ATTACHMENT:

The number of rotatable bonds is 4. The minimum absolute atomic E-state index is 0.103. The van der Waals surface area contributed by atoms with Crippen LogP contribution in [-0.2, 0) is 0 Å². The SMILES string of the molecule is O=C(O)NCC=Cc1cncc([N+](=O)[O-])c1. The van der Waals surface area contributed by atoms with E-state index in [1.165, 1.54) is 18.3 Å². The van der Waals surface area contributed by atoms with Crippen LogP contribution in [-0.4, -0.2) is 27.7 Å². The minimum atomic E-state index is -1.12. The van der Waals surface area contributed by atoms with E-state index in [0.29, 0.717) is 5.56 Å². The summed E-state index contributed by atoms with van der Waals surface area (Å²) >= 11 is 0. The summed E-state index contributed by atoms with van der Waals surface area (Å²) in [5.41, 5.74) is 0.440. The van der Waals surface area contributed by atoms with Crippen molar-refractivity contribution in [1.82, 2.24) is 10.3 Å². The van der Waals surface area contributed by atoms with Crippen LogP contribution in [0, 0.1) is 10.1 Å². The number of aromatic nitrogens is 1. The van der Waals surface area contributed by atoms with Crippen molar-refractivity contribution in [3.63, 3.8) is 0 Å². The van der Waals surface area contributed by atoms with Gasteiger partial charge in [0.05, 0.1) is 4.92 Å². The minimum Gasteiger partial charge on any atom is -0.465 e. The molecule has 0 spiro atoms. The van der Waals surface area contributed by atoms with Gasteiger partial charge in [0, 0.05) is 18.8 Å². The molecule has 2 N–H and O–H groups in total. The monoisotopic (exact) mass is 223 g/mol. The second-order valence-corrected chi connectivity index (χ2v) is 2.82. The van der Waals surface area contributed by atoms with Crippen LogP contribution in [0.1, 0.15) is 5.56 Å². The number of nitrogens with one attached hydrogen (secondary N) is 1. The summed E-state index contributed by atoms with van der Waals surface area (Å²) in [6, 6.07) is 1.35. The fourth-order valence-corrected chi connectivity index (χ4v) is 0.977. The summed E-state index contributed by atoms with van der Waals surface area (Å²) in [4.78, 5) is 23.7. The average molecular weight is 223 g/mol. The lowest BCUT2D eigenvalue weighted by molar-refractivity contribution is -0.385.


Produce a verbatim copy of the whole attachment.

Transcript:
The number of rotatable bonds is 4. The minimum absolute atomic E-state index is 0.103. The van der Waals surface area contributed by atoms with Crippen LogP contribution in [-0.2, 0) is 0 Å². The SMILES string of the molecule is O=C(O)NCC=Cc1cncc([N+](=O)[O-])c1. The van der Waals surface area contributed by atoms with E-state index in [1.165, 1.54) is 18.3 Å². The van der Waals surface area contributed by atoms with Crippen LogP contribution in [-0.4, -0.2) is 27.7 Å². The minimum atomic E-state index is -1.12. The van der Waals surface area contributed by atoms with E-state index in [0.29, 0.717) is 5.56 Å². The summed E-state index contributed by atoms with van der Waals surface area (Å²) >= 11 is 0. The summed E-state index contributed by atoms with van der Waals surface area (Å²) in [5.41, 5.74) is 0.440. The van der Waals surface area contributed by atoms with Crippen molar-refractivity contribution in [1.82, 2.24) is 10.3 Å². The van der Waals surface area contributed by atoms with Crippen LogP contribution in [0, 0.1) is 10.1 Å². The number of aromatic nitrogens is 1. The van der Waals surface area contributed by atoms with Crippen molar-refractivity contribution in [3.63, 3.8) is 0 Å². The van der Waals surface area contributed by atoms with Gasteiger partial charge in [0.05, 0.1) is 4.92 Å². The minimum Gasteiger partial charge on any atom is -0.465 e. The molecule has 0 spiro atoms. The van der Waals surface area contributed by atoms with Gasteiger partial charge in [0, 0.05) is 18.8 Å². The molecule has 2 N–H and O–H groups in total. The monoisotopic (exact) mass is 223 g/mol. The second-order valence-corrected chi connectivity index (χ2v) is 2.82. The van der Waals surface area contributed by atoms with Crippen LogP contribution in [0.1, 0.15) is 5.56 Å². The number of nitrogens with one attached hydrogen (secondary N) is 1. The summed E-state index contributed by atoms with van der Waals surface area (Å²) in [6, 6.07) is 1.35. The fourth-order valence-corrected chi connectivity index (χ4v) is 0.977. The summed E-state index contributed by atoms with van der Waals surface area (Å²) in [4.78, 5) is 23.7. The average molecular weight is 223 g/mol. The lowest BCUT2D eigenvalue weighted by molar-refractivity contribution is -0.385.